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How Backyard Chickens Blur The Lines Between Farm Animal And Pet

How Backyard Chickens Blur The Lines Between Farm Animal And Pet

For years, Ms. V wanted chickens in the backyard of her Philadelphia home. Her husband said no, and they never discussed it again.

Three years ago, when he passed away, Ms. V was not in a good place.

“I was very depressed, didn’t want to leave my house, didn’t talk with anyone.”

Six months later, a chicken escaped from her neighbor’s yard and came into hers. She gave the chicken back, but the chicken flew over a 7-foot fence and returned the next day. Her neighbor said he would either have to give the chicken away, or give it to her.

“It never, ever once dawned on me to say, give her away. I said, `I’ll keep her.’ And I named her Helen. So she was my first girl,” Ms. V said. “She gave me a reason to get up out of the bed every day.”

Ms. V had to learn how to take care of Helen: getting up in the morning to let Helen out of the coop, giving her fresh water and nutritious food. She also found the Philadelphia Backyard Chickens Facebook group, which has more than 2,000 chicken owners and enthusiasts.

She learned that chickens are social animals, so she got another one, named Sylvia.

“They were just like two little old ladies … one following the other. And then they just waddle and you will watch them walk across the yard. And it was just …  awesome,” Ms. V said. “They’re my girls. They’re not just chickens. They’re my babies … they give me purpose to get up every morning and go outside.”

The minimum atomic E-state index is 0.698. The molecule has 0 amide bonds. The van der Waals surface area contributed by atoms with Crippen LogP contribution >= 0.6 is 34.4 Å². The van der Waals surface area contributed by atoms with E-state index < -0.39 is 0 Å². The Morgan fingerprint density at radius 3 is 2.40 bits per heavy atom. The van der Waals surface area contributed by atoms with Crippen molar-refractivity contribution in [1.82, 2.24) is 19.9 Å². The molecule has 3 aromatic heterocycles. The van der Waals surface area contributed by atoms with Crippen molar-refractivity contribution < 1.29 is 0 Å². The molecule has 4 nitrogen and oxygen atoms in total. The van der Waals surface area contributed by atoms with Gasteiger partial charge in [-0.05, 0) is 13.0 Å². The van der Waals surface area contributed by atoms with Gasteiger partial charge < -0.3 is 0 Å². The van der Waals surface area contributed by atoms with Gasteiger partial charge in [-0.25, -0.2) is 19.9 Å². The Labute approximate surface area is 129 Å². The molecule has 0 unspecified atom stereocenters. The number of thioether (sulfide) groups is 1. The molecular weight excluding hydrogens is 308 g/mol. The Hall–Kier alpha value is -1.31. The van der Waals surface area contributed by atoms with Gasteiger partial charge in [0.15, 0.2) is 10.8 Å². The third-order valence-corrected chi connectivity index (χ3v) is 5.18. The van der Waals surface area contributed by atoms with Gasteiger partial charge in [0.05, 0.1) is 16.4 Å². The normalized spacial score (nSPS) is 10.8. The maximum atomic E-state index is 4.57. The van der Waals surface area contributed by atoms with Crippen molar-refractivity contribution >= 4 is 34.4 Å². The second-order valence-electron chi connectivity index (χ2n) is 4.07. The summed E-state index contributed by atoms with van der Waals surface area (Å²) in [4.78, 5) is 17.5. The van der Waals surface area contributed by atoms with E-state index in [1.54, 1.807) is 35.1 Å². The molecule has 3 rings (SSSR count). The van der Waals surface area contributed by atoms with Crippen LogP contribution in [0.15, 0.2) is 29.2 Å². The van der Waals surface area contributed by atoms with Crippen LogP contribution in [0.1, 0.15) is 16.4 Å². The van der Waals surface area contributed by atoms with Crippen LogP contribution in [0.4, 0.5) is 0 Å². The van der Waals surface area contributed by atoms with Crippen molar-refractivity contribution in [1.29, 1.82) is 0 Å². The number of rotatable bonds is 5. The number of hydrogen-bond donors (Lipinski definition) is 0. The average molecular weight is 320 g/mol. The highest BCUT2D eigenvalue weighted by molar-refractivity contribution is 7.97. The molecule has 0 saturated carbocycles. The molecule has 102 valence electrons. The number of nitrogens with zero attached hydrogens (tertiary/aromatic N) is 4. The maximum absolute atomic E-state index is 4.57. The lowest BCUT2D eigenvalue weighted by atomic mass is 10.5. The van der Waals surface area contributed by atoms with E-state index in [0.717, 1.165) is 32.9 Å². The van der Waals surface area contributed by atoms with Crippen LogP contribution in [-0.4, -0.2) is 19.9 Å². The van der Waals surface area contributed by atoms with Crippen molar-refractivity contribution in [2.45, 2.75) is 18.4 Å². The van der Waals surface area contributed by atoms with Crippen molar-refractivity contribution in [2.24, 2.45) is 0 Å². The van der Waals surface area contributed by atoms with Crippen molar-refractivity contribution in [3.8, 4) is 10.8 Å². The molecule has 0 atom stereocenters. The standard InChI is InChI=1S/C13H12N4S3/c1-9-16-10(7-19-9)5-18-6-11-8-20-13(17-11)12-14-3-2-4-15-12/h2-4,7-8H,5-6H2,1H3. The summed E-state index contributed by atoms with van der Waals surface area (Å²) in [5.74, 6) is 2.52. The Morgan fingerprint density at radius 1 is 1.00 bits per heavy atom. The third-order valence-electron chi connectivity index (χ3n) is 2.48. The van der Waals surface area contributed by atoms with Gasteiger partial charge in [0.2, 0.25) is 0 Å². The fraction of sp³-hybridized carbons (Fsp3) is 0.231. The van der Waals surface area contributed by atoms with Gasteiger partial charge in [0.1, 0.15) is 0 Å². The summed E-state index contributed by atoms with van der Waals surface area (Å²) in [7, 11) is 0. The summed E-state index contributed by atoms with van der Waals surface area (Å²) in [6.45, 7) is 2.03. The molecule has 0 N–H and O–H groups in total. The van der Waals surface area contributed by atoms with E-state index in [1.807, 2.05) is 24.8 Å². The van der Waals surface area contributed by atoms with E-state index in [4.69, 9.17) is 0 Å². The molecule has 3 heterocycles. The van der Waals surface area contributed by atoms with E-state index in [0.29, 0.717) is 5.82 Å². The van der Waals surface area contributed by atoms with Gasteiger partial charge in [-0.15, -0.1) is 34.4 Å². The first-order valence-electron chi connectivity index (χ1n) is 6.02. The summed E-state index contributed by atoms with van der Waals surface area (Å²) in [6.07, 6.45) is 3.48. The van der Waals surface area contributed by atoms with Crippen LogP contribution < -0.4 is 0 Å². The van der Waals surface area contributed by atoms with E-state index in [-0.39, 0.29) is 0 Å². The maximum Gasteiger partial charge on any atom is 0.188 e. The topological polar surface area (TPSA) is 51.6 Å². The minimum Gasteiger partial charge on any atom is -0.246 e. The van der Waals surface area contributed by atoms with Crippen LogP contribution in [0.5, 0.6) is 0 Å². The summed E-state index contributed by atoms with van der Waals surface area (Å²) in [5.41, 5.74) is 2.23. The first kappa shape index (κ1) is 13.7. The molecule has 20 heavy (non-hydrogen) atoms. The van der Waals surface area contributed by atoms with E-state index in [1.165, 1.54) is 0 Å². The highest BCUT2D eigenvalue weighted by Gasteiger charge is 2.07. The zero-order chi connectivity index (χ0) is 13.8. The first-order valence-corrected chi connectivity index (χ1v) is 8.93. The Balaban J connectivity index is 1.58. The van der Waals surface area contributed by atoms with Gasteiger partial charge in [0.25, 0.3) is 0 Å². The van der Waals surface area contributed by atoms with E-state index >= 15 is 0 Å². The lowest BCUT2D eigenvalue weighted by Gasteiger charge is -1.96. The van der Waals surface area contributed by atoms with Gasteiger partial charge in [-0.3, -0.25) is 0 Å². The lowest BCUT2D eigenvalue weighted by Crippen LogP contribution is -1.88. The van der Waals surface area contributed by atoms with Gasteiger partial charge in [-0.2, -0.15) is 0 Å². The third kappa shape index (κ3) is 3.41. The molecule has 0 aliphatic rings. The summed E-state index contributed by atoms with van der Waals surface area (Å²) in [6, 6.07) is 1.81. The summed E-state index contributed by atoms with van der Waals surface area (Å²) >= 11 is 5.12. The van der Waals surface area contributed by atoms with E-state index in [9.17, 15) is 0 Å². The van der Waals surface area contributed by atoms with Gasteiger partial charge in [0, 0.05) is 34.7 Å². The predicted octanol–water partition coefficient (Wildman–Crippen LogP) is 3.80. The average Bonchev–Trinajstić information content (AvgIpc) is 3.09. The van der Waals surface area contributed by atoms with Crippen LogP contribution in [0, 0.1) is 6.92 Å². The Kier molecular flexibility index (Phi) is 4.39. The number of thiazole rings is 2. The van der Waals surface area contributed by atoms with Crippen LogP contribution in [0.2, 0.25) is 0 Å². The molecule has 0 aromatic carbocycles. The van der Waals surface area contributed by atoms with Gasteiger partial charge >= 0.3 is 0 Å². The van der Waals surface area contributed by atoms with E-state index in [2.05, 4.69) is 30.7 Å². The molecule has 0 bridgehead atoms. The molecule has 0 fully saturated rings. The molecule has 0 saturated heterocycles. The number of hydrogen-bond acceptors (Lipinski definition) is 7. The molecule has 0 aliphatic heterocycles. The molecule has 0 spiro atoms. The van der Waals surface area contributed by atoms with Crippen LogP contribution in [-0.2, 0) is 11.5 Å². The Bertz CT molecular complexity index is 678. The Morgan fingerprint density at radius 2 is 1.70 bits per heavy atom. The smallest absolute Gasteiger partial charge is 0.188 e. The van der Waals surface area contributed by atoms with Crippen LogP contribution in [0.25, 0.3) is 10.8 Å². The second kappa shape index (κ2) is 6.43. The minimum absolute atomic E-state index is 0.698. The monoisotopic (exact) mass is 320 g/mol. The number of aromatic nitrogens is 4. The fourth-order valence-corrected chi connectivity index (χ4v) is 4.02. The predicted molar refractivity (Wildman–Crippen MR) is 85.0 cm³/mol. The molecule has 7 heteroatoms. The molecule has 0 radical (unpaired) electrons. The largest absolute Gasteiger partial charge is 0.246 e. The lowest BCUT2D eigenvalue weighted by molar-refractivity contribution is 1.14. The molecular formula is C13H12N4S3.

Chickens at Ms. V’s hard at work cleaning her yard in Philadelphia. (Kimberly Paynter/WHYY)

Ten months after Ms. V got Helen, a hawk attacked, and Ms. V found Helen in a corner with her eyes closed and the comb on her head wilted and pale. Ms. V didn’t see any wounds, but Helen was clearly not herself. She brought Helen inside to recover. Helen drank some water, her comb looked better, but she died the next morning.

Other backyard chicken owners advised Ms. V not to bury Helen as she would with another pet, because a raccoon or scavenger might dig up the body. Ms. V put Helen in a securely taped box in the freezer until the trash truck arrived.

“I couldn’t just put her in the trash can,” Ms. V said. “I got the box and put it in there in the truck myself.”

“Someone had asked me, well, why didn’t you eat the chicken? I have a hard time eating my pet,” Ms. V said.  “If … your cat or dog dies, would you consider making a meal out of it?”

She still has Sylvia and three other chickens, Gladys, Rosebud, and Bella. They live in her yard, where Ms. V has a sturdy chicken coop, a holly tree, and a greenhouse that she says belongs to the chickens, though Ms. V will eat the greens she grows in there as well. The chickens do not seem at all afraid of humans, and they eat out of Ms. V’s hand.

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